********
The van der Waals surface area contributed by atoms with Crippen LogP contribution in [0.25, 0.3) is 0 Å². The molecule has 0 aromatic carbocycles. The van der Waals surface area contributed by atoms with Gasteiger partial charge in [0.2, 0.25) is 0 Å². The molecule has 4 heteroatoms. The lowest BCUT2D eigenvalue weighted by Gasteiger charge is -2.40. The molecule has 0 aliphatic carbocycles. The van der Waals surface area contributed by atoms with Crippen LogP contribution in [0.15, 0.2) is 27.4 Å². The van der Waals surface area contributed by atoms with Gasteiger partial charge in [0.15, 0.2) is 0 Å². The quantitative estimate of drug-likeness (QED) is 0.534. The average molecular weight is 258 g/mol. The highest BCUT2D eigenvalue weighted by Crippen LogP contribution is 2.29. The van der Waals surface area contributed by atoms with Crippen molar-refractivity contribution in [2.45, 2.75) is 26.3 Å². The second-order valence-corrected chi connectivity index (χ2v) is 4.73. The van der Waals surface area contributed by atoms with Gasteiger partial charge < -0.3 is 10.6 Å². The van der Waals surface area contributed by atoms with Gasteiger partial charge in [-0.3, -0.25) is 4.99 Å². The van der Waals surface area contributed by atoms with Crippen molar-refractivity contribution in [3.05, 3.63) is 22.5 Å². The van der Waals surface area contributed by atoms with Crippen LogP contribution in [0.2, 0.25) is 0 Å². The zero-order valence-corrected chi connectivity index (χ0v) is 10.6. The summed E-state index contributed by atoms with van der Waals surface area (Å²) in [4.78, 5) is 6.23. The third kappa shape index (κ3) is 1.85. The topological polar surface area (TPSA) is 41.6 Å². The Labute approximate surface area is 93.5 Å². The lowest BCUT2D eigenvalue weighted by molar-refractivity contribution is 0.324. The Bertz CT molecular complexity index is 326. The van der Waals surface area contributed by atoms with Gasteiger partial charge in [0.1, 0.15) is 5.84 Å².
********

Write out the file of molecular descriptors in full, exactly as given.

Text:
The van der Waals surface area contributed by atoms with Crippen LogP contribution in [0.25, 0.3) is 0 Å². The molecule has 0 aromatic carbocycles. The van der Waals surface area contributed by atoms with Gasteiger partial charge in [0.2, 0.25) is 0 Å². The molecule has 4 heteroatoms. The lowest BCUT2D eigenvalue weighted by Gasteiger charge is -2.40. The molecule has 0 aliphatic carbocycles. The van der Waals surface area contributed by atoms with Crippen LogP contribution in [0.15, 0.2) is 27.4 Å². The van der Waals surface area contributed by atoms with Gasteiger partial charge in [0.15, 0.2) is 0 Å². The quantitative estimate of drug-likeness (QED) is 0.534. The average molecular weight is 258 g/mol. The highest BCUT2D eigenvalue weighted by Crippen LogP contribution is 2.29. The van der Waals surface area contributed by atoms with Crippen molar-refractivity contribution in [2.45, 2.75) is 26.3 Å². The second-order valence-corrected chi connectivity index (χ2v) is 4.73. The van der Waals surface area contributed by atoms with Gasteiger partial charge < -0.3 is 10.6 Å². The van der Waals surface area contributed by atoms with Gasteiger partial charge in [-0.3, -0.25) is 4.99 Å². The van der Waals surface area contributed by atoms with Crippen molar-refractivity contribution in [3.05, 3.63) is 22.5 Å². The van der Waals surface area contributed by atoms with Crippen LogP contribution in [0.2, 0.25) is 0 Å². The zero-order valence-corrected chi connectivity index (χ0v) is 10.6. The summed E-state index contributed by atoms with van der Waals surface area (Å²) in [4.78, 5) is 6.23. The third kappa shape index (κ3) is 1.85. The topological polar surface area (TPSA) is 41.6 Å². The Labute approximate surface area is 93.5 Å². The lowest BCUT2D eigenvalue weighted by molar-refractivity contribution is 0.324. The Bertz CT molecular complexity index is 326. The van der Waals surface area contributed by atoms with Gasteiger partial charge in [0.1, 0.15) is 5.84 Å².